Why Tiny Houses? Because They Are Cheaper

Amanda Schatz at Sustainablekits.com, running an Indiegogo to fund it's house-in-a-box product, passed along some information on the Tiny House movement. She shared an infographic from thetinylife.com on trends in this market. Here's what she has to say:

There is a surge of interest in these projects, especially among millennials and younger Americans. Some say the small house movement has now gone mainstream with several TV shows featuring tiny house designs, do-it-yourself’ers, and the lifestyles of tiny house people , as they’re often called. The average standard-sized house in America costs approximately $272,000.

If you tack on all the interest that’s paid on a 30 year mortgage at 4.25%, the total paid for the house balloons to over $480,000. It makes sense that 68% of tiny house owners do not owe anything on their homes, versus only 29% of all US homeowners. 

Although more and more people are building tiny houses for their primary residence, many others are purchasing or building them for a backyard cottage, a lake cabin, an in-law suite, staff or mobile housing, an off-the-grid bunker, or a hunting or vacation getaway. Although US home construction stats show only around 1% of new projects in the last year were for homes 1,000 square feet or smaller, many tiny houses don’t have the same building permit requirements and may not be counted in official numbers.

It’s clear that the movement is no longer just a novelty. The primary reasons people want to own a small home are what will continue to drive the movement into the future. The main motivations for tiny house ownership seem to be (1) less costly to buy/build (2) less expensive to live in and maintain, and (3) to build a simpler, more sustainable lifestyle.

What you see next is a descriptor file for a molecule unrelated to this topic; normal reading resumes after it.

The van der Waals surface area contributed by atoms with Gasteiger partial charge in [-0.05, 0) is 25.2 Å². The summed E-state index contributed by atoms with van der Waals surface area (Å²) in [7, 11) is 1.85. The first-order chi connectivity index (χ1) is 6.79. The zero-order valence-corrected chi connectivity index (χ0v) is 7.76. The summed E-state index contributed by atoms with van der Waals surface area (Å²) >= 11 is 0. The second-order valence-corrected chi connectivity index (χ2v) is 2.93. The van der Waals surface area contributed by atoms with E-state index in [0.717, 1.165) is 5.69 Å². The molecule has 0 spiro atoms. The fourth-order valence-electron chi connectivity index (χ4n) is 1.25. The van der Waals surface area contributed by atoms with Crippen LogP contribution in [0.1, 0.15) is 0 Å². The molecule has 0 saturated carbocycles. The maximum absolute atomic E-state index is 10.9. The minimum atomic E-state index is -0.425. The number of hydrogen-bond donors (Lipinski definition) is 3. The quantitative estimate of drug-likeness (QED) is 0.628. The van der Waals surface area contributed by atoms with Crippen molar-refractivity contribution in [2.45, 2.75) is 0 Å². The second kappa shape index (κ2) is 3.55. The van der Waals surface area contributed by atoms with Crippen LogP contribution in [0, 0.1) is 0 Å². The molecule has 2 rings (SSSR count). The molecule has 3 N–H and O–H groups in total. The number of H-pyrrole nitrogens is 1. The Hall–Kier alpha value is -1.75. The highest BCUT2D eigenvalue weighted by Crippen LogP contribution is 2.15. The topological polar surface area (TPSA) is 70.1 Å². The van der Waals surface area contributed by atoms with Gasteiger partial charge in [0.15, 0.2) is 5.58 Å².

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About the author
Bill Esler | ConfSenior Editor

Bill wrote for WoodworkingNetwork.com, FDMC and Closets & Organized Storage magazines. 

Bill's background includes more than 10 years in print manufacturing management, followed by more than 30 years in business reporting on industrial manufacturing in the forest products industries, including printing and packaging at American Printer (Features Editor) and Graphic Arts Monthly (Editor in Chief) magazines; and in secondary wood manufacturing for WoodworkingNetwork.com.

Bill was deeply involved with the launches of the Woodworking Network Leadership Forum, and the 40 Under 40 Awards programs. He currently reports on technology and business trends and develops conference programs.

In addition to his work as a journalist, Bill supports efforts to expand and improve educational opportunities in the manufacturing sectors, including 10 years on the Print & Graphics Scholarship Foundation; six years with the U.S. WoodLinks; and currently on the Woodwork Career Alliance Education Committee. He is also supports the Greater West Town Training Partnership Woodworking Program, which has trained more than 950 adults for industrial wood manufacturing careers. 

Bill volunteers for Foinse Research Station, a biological field station staddling the border of Ireland and Northern Ireland, one of more than 200 members of the Organization of Biological Field Stations.